Giving voice!

MINI-PUBLICS: A new method to give citizens a voice

In REELER we have developed our own versions of what is known as ‘mini-publics’ .
Mini-public is a concept originally developed by political scientists. In  REELER we have, inspired by this work, developed mini-public into a tool for citizen engagement in the topic of robots. It is in our version a method to ‘give voice’ to groups not usually heard in the debates on robots (workers, students, retired people) as well as a debate room which gives voice to both scientists, companies and politicians. In this respect our mini-publics have become ‘meeting’ rooms where citizens affected by robots can speak directly to decision-makers and robot developers. It is our believe that this may improve opportunities for citizens to contribute to parliamentary deliberation on a given topic.

Three experiments with mini-publics

We have had three mini-publics that each explore different robotics themes and mini-public formats:

  • The first on healthcare was in 2017 in Cambridge, UK (read more)
  • The second on work-life was in 2018 in Copenhagen, Denmark (read more)
  • The third on agriculture was in 2019 in Hohenheim, Germany. (read more)
  • If you want to make a mini-public read our ‘how to’ guidelines, here.


In general, “mini-publics are deliberative forums composed of lay citizens who communicate about questions of the political agenda” (Shablinskiy 2018, 104). Mini-publics is a concept inspired by developments in the legal sciences. We found inspiration in the methodology and theories on mini-publics found in the social sciences (e.g. Gronlund, Bachtiger and Setälä 2014; Fung 2003; Niemeyer 2011; Gastil 2000). Mini-publics resemble what the philosopher Hannah Arendt named council system, a bottom-up approach based on local councils that was expected to be open to all citizens, where they could let their voices heard in order to deliberate political issues (Shablinskiy 2018). In the legal sciences, mini-publics have been developed over decades as an alternative to conventional public opinion polling techniques.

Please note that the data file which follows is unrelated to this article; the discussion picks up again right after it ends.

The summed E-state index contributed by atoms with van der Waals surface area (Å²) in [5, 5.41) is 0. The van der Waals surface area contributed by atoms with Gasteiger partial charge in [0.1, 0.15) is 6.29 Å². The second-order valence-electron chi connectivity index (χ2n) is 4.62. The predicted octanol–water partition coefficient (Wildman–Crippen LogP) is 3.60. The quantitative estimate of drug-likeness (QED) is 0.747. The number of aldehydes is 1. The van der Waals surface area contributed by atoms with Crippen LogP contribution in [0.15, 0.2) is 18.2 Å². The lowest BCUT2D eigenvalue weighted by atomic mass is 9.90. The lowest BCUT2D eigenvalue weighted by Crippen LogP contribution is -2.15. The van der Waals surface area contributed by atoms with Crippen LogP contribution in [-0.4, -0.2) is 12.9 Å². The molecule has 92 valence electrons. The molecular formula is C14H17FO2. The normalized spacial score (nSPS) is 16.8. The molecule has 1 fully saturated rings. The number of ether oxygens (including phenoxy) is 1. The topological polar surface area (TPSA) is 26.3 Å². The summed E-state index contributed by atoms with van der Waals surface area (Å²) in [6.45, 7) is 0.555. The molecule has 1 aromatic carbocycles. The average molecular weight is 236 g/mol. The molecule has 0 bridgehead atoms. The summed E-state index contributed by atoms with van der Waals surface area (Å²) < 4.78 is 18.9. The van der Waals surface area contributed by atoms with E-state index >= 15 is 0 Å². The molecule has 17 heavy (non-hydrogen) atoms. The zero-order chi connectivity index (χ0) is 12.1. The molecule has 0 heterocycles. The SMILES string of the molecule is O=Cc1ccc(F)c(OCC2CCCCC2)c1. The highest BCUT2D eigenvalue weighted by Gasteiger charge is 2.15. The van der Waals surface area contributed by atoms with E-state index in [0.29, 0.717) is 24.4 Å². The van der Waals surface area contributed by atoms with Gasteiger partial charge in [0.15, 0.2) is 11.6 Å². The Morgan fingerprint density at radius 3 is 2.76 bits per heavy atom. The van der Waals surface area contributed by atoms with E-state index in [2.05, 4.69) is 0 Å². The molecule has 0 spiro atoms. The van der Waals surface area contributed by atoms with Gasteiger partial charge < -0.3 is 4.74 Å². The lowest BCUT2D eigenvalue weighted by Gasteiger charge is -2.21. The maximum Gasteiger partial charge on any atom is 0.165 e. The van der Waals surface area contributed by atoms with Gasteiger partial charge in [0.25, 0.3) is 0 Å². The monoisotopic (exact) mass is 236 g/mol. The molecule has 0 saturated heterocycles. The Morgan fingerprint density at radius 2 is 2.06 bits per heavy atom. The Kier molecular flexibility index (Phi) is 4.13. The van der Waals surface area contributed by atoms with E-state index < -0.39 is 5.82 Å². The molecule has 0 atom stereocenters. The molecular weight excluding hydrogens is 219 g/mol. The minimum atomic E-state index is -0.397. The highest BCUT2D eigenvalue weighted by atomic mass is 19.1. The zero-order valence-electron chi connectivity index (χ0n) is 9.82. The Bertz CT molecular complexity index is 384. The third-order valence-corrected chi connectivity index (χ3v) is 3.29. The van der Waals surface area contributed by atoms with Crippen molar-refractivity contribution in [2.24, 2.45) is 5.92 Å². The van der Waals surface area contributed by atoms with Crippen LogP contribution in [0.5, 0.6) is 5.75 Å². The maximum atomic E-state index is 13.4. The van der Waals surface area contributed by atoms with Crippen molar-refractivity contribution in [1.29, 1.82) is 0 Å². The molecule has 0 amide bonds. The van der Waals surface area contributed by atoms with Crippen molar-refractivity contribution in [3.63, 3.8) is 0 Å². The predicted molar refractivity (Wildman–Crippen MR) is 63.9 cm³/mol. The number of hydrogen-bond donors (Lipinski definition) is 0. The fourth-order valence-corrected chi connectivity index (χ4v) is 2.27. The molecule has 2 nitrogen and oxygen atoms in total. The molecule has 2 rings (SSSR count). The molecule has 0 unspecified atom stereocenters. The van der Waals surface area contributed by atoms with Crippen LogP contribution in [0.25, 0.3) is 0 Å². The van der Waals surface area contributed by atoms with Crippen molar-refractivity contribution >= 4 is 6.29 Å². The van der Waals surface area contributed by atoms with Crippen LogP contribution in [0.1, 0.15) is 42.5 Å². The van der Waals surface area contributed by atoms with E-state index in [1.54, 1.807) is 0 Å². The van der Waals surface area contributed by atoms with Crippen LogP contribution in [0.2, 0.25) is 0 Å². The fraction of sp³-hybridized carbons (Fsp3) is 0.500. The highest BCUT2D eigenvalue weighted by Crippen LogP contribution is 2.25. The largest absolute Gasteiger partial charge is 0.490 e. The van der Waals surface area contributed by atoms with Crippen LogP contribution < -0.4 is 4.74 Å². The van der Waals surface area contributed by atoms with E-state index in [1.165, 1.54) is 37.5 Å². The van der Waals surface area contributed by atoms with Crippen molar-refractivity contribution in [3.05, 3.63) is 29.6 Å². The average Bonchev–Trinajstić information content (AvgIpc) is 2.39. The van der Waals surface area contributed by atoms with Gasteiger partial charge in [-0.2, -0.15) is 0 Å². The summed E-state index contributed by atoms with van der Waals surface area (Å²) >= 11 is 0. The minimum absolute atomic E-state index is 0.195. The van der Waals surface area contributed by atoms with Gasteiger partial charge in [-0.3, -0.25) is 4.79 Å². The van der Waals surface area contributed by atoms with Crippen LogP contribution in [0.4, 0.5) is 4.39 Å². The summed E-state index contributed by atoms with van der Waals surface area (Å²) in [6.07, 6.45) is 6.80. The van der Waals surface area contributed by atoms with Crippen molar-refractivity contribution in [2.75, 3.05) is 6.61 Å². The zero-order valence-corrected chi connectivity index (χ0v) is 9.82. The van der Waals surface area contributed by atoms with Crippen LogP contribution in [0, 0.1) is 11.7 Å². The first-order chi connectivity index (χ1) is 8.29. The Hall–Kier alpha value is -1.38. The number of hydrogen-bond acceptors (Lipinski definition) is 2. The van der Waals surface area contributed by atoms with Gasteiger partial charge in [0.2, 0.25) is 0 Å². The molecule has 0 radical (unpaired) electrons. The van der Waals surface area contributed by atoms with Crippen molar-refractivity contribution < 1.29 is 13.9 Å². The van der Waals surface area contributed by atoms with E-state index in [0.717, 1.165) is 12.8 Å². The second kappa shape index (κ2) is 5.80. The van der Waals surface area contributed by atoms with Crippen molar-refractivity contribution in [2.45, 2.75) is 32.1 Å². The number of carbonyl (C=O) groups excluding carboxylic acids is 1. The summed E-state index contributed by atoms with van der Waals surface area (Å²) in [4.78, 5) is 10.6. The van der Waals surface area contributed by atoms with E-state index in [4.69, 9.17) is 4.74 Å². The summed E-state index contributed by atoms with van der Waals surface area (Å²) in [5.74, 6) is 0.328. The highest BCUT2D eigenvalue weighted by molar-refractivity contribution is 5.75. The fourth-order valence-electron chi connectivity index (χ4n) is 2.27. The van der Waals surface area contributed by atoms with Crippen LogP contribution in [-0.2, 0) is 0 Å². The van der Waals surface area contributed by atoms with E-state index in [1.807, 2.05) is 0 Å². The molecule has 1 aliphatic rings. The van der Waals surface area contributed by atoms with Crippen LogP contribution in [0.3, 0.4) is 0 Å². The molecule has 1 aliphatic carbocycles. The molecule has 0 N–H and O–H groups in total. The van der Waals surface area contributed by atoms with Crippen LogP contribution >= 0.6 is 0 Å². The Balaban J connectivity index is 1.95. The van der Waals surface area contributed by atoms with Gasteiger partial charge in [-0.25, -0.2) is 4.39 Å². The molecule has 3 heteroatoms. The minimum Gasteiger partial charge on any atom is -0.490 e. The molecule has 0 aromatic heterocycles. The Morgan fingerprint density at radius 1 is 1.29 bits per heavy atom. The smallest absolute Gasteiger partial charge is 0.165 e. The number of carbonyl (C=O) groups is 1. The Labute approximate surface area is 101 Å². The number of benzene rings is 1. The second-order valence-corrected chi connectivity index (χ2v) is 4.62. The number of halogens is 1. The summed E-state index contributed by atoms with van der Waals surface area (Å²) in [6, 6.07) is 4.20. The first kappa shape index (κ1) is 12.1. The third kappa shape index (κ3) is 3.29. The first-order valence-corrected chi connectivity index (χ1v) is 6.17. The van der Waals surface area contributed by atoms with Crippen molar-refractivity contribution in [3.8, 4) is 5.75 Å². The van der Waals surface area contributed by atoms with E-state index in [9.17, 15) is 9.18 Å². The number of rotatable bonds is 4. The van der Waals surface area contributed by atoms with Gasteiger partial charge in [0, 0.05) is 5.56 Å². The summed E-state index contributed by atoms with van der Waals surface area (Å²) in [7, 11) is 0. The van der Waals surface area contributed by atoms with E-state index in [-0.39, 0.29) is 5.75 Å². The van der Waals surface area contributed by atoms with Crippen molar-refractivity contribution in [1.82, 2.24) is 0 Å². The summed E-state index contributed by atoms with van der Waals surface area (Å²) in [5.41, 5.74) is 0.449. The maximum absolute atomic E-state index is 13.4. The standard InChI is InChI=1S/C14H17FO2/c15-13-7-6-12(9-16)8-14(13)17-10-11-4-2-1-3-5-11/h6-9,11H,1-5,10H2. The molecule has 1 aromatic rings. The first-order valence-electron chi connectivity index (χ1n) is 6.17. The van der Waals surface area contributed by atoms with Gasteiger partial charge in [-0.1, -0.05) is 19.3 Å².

Instead of the normal pool of public opinion giving answers to pre-formulated questions, the deliberative mini-publics explore and simulate what this general public opinion could look like on a given issue, like robotics, if the public was well informed and had subjected their assumptions to deliberative scrutiny. Mini-publics can take many shapes and range from huge gatherings of several hundred people to small groups of citizens.

Voices from REELER mini-publics


Gastil, J. (2000).
By popular demand: Revitalizing representative democracy through deliberative elections.
Berkeley: University of California Press.

Gronlund, K., Bachtiger, A., & Setälä, M. (Eds.). (2014).
Deliberative mini-publics: Involving citizens in the democratic process.
Colchester, UK: ECPR Press.

Fung A (2003)
Recipes for public spheres: eight institutional design choices and their consequences.
Journal of Political Philosophy 11(3): 338–367

Niemeyer, S. J. (2011).
The emancipatory effect of deliberation: Empirical lessons from mini-publics.
Politics & Society, 39, 103–140.

Shablinskiy, A. (2018)
On mini-publics in Deliberative Democracies: Inefficient Instrument or Arendt’s “Oasis of Freedom”
In Russian Sociological Review, 2018, vol. 17, No. 4, 103-116.

REELER’s mini-publics

In REELER, our aim was to arrange outreach activities in which all involved are provided an opportunity for collaborative learning by facilitating debates based on research-based knowledge and not least give people who are normally not heard in decision-making processes concerning robotics a chance to voice their views, wishes and worries. In our three experiments on mini-publics (deliberating robots in 1. healthcare, 2. work and 3. agriculture) we designed the event to enhance the knowledge of local informants so they could engage in collaborative learning with robot makers (robot developers, funding agencies, policymakers, and application experts).